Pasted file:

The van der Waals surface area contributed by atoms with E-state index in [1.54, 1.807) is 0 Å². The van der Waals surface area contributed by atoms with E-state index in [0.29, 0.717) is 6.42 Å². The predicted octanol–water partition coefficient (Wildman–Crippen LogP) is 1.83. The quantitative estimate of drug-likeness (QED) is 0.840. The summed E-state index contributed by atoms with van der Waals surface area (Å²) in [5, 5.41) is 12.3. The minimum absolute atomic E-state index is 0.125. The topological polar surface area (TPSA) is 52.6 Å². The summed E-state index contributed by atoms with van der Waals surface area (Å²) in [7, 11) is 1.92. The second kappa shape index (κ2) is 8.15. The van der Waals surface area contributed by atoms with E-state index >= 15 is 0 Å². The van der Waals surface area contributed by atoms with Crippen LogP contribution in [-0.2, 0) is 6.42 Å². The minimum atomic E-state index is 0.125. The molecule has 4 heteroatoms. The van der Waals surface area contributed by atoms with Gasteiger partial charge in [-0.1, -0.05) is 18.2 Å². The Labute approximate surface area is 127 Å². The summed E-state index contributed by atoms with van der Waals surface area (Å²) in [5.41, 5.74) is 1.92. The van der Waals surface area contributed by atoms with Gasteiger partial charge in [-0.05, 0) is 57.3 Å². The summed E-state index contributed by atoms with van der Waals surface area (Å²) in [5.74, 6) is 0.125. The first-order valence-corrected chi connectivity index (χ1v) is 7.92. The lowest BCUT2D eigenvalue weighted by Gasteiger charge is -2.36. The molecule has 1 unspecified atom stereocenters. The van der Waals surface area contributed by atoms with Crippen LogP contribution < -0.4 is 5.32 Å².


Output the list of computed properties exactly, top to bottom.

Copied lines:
The van der Waals surface area contributed by atoms with E-state index in [1.54, 1.807) is 0 Å². The van der Waals surface area contributed by atoms with E-state index in [0.29, 0.717) is 6.42 Å². The predicted octanol–water partition coefficient (Wildman–Crippen LogP) is 1.83. The quantitative estimate of drug-likeness (QED) is 0.840. The summed E-state index contributed by atoms with van der Waals surface area (Å²) in [5, 5.41) is 12.3. The minimum absolute atomic E-state index is 0.125. The topological polar surface area (TPSA) is 52.6 Å². The summed E-state index contributed by atoms with van der Waals surface area (Å²) in [7, 11) is 1.92. The second kappa shape index (κ2) is 8.15. The van der Waals surface area contributed by atoms with E-state index >= 15 is 0 Å². The van der Waals surface area contributed by atoms with Crippen LogP contribution in [-0.2, 0) is 6.42 Å². The minimum atomic E-state index is 0.125. The molecule has 4 heteroatoms. The van der Waals surface area contributed by atoms with Gasteiger partial charge in [-0.1, -0.05) is 18.2 Å². The Labute approximate surface area is 127 Å². The summed E-state index contributed by atoms with van der Waals surface area (Å²) in [5.41, 5.74) is 1.92. The van der Waals surface area contributed by atoms with Gasteiger partial charge in [-0.05, 0) is 57.3 Å². The summed E-state index contributed by atoms with van der Waals surface area (Å²) in [5.74, 6) is 0.125. The first-order valence-corrected chi connectivity index (χ1v) is 7.92. The lowest BCUT2D eigenvalue weighted by Gasteiger charge is -2.36. The molecule has 1 unspecified atom stereocenters. The van der Waals surface area contributed by atoms with Crippen LogP contribution < -0.4 is 5.32 Å².